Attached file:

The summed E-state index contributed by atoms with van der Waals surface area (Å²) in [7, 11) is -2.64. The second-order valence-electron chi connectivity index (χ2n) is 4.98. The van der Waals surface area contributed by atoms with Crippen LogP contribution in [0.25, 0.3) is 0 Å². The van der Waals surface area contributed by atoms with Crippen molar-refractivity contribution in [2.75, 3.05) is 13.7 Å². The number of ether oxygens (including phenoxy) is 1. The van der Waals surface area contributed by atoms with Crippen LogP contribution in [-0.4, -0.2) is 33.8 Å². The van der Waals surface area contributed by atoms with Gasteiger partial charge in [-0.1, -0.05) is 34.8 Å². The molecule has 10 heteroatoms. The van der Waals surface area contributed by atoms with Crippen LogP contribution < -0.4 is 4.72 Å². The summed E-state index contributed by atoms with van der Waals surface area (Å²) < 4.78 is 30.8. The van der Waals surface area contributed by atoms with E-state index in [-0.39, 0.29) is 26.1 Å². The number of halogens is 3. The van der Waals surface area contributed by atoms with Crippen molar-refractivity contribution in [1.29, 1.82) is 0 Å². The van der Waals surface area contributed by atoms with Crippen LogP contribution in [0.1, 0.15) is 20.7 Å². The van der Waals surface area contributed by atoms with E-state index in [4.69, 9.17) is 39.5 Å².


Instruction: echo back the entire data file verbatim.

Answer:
The summed E-state index contributed by atoms with van der Waals surface area (Å²) in [7, 11) is -2.64. The second-order valence-electron chi connectivity index (χ2n) is 4.98. The van der Waals surface area contributed by atoms with Crippen LogP contribution in [0.25, 0.3) is 0 Å². The van der Waals surface area contributed by atoms with Crippen molar-refractivity contribution in [2.75, 3.05) is 13.7 Å². The number of ether oxygens (including phenoxy) is 1. The van der Waals surface area contributed by atoms with Crippen LogP contribution in [-0.4, -0.2) is 33.8 Å². The van der Waals surface area contributed by atoms with Gasteiger partial charge in [-0.1, -0.05) is 34.8 Å². The molecule has 10 heteroatoms. The van der Waals surface area contributed by atoms with Crippen LogP contribution < -0.4 is 4.72 Å². The summed E-state index contributed by atoms with van der Waals surface area (Å²) < 4.78 is 30.8. The van der Waals surface area contributed by atoms with E-state index in [-0.39, 0.29) is 26.1 Å². The number of halogens is 3. The van der Waals surface area contributed by atoms with Crippen molar-refractivity contribution in [1.29, 1.82) is 0 Å². The van der Waals surface area contributed by atoms with Crippen LogP contribution in [0.1, 0.15) is 20.7 Å². The van der Waals surface area contributed by atoms with E-state index in [4.69, 9.17) is 39.5 Å².